If on a Winter’s Night a Traveler, by Italo Calvino [Book Review]
About a quarter into this book, I thought: ‘Wow. What an extraordinary read.’
Halfway through, it became quite repetitive.
After 3/4 out of it, I found it rather boring.
In the end, I was definitely disappointed.
Contrary to what it may seem, the impression I got from ‘If on a winter’s night a traveler’ by Italo Calvino was it was not as much a book about reading as it was about writing – and writing techniques and tips in general. Considering this background, it was extremely anticlimatic that the reason why Ludmilla (The Other Reader) reads books is a superficial one – simply for the sake of reading on the spur of the moment and not caring at all about the process through which the book was written and the person by whom it was written. In other words, reading had become mechanical for her, simply a turning of the page – because she didn’t feel the books at all – not with her heart and certainly not with her brain.
The major positive aspect of this novel, though, is the second person narrative voice. It’s innovative, it’s different, it completely catches you offhand and makes you curious. For this I give Mr. Calvino all my respect. For the others – not quite so. While the micro narrations that made up the beginnings of the ten interrupted novels seemed interesting at first – especially analyzing them through the initiated second person comments – after a while they got somewhat repetitive, simply because, (precisely how the author wanted), they all seemed retellings of the same stories, or rather, the same generic characters thrown into different backgrounds.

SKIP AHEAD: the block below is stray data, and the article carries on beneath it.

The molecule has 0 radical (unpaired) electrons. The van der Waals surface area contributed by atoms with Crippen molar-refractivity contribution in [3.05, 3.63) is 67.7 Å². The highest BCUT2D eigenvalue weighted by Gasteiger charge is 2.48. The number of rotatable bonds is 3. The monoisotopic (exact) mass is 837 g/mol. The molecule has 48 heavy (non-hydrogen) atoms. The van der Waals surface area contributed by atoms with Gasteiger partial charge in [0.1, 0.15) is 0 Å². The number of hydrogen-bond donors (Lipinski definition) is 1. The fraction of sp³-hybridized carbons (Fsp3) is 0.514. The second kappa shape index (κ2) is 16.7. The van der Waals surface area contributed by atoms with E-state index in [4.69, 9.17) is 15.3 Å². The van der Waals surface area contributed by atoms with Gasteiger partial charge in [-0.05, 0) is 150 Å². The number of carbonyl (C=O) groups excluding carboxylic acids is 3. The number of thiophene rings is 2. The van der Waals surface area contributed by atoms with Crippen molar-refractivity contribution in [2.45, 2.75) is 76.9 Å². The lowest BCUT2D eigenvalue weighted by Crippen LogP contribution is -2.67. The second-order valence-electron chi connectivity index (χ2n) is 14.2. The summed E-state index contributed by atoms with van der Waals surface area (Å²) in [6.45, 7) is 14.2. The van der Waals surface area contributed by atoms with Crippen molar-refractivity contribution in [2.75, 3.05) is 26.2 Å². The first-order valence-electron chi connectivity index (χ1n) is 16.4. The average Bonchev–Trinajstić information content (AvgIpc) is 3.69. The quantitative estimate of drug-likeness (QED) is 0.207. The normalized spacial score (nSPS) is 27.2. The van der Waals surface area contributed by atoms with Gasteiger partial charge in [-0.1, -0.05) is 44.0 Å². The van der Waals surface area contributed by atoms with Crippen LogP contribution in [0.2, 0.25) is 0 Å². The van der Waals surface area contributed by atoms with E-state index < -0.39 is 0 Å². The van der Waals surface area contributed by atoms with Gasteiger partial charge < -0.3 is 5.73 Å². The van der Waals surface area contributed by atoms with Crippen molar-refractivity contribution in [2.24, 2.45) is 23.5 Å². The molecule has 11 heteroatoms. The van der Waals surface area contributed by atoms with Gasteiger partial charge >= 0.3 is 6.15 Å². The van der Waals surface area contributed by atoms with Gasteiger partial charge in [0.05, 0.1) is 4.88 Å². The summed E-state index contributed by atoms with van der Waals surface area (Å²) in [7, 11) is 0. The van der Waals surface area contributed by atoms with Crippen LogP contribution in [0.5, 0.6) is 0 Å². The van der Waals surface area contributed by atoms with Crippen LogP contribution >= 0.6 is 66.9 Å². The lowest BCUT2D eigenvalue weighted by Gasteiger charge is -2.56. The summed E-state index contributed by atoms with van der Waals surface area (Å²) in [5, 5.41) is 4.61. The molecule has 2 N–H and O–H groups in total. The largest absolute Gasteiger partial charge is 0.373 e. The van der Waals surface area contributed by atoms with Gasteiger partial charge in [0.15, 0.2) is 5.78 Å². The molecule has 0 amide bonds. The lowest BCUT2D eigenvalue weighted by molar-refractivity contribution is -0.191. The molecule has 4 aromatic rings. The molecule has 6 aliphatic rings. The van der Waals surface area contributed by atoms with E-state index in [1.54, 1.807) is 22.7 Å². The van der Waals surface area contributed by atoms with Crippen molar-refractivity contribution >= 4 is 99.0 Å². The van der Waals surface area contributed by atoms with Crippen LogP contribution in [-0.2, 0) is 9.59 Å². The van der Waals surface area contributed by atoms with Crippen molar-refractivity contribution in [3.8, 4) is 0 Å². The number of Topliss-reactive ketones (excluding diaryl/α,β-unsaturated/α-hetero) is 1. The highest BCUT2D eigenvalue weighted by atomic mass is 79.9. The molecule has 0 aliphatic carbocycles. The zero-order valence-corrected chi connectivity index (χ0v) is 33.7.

Because this was one of the major drawbacks of the book – the characters. I don’t have anything against The Reader that becomes a character – not at all; but the female characters are awful. They might want to give off the aura of mystery, of something deep and complicated underneath – but they have no substance to build that aura upon – simply because they are simplistic in nature. Now and then a fighter-like quality surfaced in some of them (such as Lotaria or one of the Irinas) and that seemed to redeem them a bit; but later on the same, dozed off apparent mystery came back.
The second drawback was the plot beyond the micro narrations – or rather, Italo Calvino’s hectic, dissipated attempts to link the pretexts why The Reader was interrupted each time. There is no plot to start with – you should take what’s beyond those beginnings of stories either as commentaries on writing styles or as incoherent happenings that involve The Reader, The Other Reader and The Books – happenings and that lead to nowhere in particular.
Conclusion: The novel begun excellent, but unfortunately went downhill chapter by chapter. It’s still a pretty good read though – especially if you have tried writing something yourself.
Review written back in 2011 on Goodreads.